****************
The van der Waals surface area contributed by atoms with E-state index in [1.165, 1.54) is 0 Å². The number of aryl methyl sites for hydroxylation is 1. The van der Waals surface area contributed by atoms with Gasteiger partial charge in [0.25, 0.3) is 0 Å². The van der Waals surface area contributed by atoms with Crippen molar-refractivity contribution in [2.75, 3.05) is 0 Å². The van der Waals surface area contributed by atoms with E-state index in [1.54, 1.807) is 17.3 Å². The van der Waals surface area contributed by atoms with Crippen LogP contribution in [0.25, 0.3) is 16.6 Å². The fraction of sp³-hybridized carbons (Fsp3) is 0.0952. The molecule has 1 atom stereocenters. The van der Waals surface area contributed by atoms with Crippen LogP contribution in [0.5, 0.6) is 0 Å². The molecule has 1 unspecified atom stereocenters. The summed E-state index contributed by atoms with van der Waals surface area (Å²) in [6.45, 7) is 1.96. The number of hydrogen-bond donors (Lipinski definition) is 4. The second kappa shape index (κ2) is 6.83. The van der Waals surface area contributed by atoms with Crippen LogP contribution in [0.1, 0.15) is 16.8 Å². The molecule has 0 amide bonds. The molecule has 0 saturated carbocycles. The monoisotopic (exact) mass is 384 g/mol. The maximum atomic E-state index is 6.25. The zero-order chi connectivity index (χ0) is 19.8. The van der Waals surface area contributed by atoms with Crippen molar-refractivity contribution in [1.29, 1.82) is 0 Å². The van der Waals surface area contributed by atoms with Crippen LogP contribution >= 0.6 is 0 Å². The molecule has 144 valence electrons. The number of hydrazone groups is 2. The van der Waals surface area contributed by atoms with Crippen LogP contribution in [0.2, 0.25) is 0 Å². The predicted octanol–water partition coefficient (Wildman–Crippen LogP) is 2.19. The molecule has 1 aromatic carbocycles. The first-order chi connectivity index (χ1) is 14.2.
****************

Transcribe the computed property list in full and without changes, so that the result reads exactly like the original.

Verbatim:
The van der Waals surface area contributed by atoms with E-state index in [1.165, 1.54) is 0 Å². The number of aryl methyl sites for hydroxylation is 1. The van der Waals surface area contributed by atoms with Gasteiger partial charge in [0.25, 0.3) is 0 Å². The van der Waals surface area contributed by atoms with Crippen molar-refractivity contribution in [2.75, 3.05) is 0 Å². The van der Waals surface area contributed by atoms with E-state index in [1.54, 1.807) is 17.3 Å². The van der Waals surface area contributed by atoms with Crippen LogP contribution in [0.25, 0.3) is 16.6 Å². The fraction of sp³-hybridized carbons (Fsp3) is 0.0952. The molecule has 1 atom stereocenters. The van der Waals surface area contributed by atoms with Crippen LogP contribution in [0.5, 0.6) is 0 Å². The molecule has 1 unspecified atom stereocenters. The summed E-state index contributed by atoms with van der Waals surface area (Å²) in [6.45, 7) is 1.96. The number of hydrogen-bond donors (Lipinski definition) is 4. The second kappa shape index (κ2) is 6.83. The van der Waals surface area contributed by atoms with Crippen LogP contribution in [0.1, 0.15) is 16.8 Å². The molecule has 0 amide bonds. The molecule has 0 saturated carbocycles. The monoisotopic (exact) mass is 384 g/mol. The maximum atomic E-state index is 6.25. The zero-order chi connectivity index (χ0) is 19.8. The van der Waals surface area contributed by atoms with Crippen molar-refractivity contribution in [1.29, 1.82) is 0 Å². The van der Waals surface area contributed by atoms with Crippen LogP contribution >= 0.6 is 0 Å². The molecule has 144 valence electrons. The number of hydrazone groups is 2. The van der Waals surface area contributed by atoms with Crippen LogP contribution in [0.2, 0.25) is 0 Å². The predicted octanol–water partition coefficient (Wildman–Crippen LogP) is 2.19. The molecule has 1 aromatic carbocycles. The first-order chi connectivity index (χ1) is 14.2.